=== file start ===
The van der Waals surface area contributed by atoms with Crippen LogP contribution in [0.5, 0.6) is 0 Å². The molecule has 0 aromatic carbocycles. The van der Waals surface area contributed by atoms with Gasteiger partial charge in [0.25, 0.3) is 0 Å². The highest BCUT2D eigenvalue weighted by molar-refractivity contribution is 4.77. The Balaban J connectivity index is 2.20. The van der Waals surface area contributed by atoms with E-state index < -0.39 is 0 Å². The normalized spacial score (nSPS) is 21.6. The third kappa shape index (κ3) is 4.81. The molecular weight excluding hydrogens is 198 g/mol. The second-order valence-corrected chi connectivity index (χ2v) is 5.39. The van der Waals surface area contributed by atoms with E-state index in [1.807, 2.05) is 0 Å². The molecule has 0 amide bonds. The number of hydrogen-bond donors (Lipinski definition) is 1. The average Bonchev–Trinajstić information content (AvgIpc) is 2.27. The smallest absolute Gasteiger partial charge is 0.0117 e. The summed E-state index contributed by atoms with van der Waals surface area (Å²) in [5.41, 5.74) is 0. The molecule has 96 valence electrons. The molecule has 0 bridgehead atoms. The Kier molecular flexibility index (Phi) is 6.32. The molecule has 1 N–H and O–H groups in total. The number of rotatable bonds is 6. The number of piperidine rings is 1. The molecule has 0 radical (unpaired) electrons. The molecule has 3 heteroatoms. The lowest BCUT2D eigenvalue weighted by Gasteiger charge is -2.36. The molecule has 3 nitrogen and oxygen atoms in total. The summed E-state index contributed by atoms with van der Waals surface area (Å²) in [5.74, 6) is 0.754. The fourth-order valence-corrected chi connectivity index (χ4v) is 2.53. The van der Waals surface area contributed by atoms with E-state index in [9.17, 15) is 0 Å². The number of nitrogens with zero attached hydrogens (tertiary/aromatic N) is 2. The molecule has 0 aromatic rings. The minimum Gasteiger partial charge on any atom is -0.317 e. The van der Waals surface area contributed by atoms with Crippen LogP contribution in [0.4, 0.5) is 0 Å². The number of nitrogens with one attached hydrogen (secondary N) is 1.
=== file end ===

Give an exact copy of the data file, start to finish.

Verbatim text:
The van der Waals surface area contributed by atoms with Crippen LogP contribution in [0.5, 0.6) is 0 Å². The molecule has 0 aromatic carbocycles. The van der Waals surface area contributed by atoms with Gasteiger partial charge in [0.25, 0.3) is 0 Å². The highest BCUT2D eigenvalue weighted by molar-refractivity contribution is 4.77. The Balaban J connectivity index is 2.20. The van der Waals surface area contributed by atoms with E-state index < -0.39 is 0 Å². The normalized spacial score (nSPS) is 21.6. The third kappa shape index (κ3) is 4.81. The molecular weight excluding hydrogens is 198 g/mol. The second-order valence-corrected chi connectivity index (χ2v) is 5.39. The van der Waals surface area contributed by atoms with E-state index in [1.807, 2.05) is 0 Å². The molecule has 0 amide bonds. The number of hydrogen-bond donors (Lipinski definition) is 1. The average Bonchev–Trinajstić information content (AvgIpc) is 2.27. The smallest absolute Gasteiger partial charge is 0.0117 e. The summed E-state index contributed by atoms with van der Waals surface area (Å²) in [5.41, 5.74) is 0. The molecule has 96 valence electrons. The molecule has 0 bridgehead atoms. The Kier molecular flexibility index (Phi) is 6.32. The molecule has 1 N–H and O–H groups in total. The number of rotatable bonds is 6. The number of piperidine rings is 1. The molecule has 0 radical (unpaired) electrons. The molecule has 3 heteroatoms. The lowest BCUT2D eigenvalue weighted by Gasteiger charge is -2.36. The molecule has 3 nitrogen and oxygen atoms in total. The summed E-state index contributed by atoms with van der Waals surface area (Å²) in [5.74, 6) is 0.754. The fourth-order valence-corrected chi connectivity index (χ4v) is 2.53. The van der Waals surface area contributed by atoms with E-state index in [9.17, 15) is 0 Å². The number of nitrogens with zero attached hydrogens (tertiary/aromatic N) is 2. The molecule has 0 aromatic rings. The minimum Gasteiger partial charge on any atom is -0.317 e. The van der Waals surface area contributed by atoms with Crippen LogP contribution in [0.4, 0.5) is 0 Å². The number of nitrogens with one attached hydrogen (secondary N) is 1.